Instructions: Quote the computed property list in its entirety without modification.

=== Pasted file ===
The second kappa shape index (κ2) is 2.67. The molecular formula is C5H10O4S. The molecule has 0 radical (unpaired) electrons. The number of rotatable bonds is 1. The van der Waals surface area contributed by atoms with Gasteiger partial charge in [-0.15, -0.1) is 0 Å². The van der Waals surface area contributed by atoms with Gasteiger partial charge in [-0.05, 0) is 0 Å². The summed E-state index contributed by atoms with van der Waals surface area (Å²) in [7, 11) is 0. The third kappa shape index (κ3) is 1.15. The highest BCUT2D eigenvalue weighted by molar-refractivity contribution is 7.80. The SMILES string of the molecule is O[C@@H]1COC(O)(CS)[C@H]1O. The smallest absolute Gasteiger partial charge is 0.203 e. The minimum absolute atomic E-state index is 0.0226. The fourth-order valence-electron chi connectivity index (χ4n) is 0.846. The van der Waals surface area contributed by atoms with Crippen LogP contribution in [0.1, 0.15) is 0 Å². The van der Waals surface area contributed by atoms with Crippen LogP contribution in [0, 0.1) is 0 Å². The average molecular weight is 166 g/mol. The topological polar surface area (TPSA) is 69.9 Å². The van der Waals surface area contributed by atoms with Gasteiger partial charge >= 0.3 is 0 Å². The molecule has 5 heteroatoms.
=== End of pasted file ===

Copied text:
The second kappa shape index (κ2) is 2.67. The molecular formula is C5H10O4S. The molecule has 0 radical (unpaired) electrons. The number of rotatable bonds is 1. The van der Waals surface area contributed by atoms with Gasteiger partial charge in [-0.15, -0.1) is 0 Å². The van der Waals surface area contributed by atoms with Gasteiger partial charge in [-0.05, 0) is 0 Å². The summed E-state index contributed by atoms with van der Waals surface area (Å²) in [7, 11) is 0. The third kappa shape index (κ3) is 1.15. The highest BCUT2D eigenvalue weighted by molar-refractivity contribution is 7.80. The SMILES string of the molecule is O[C@@H]1COC(O)(CS)[C@H]1O. The smallest absolute Gasteiger partial charge is 0.203 e. The minimum absolute atomic E-state index is 0.0226. The fourth-order valence-electron chi connectivity index (χ4n) is 0.846. The van der Waals surface area contributed by atoms with Crippen LogP contribution in [0.1, 0.15) is 0 Å². The van der Waals surface area contributed by atoms with Crippen LogP contribution in [0, 0.1) is 0 Å². The average molecular weight is 166 g/mol. The topological polar surface area (TPSA) is 69.9 Å². The van der Waals surface area contributed by atoms with Gasteiger partial charge >= 0.3 is 0 Å². The molecule has 5 heteroatoms.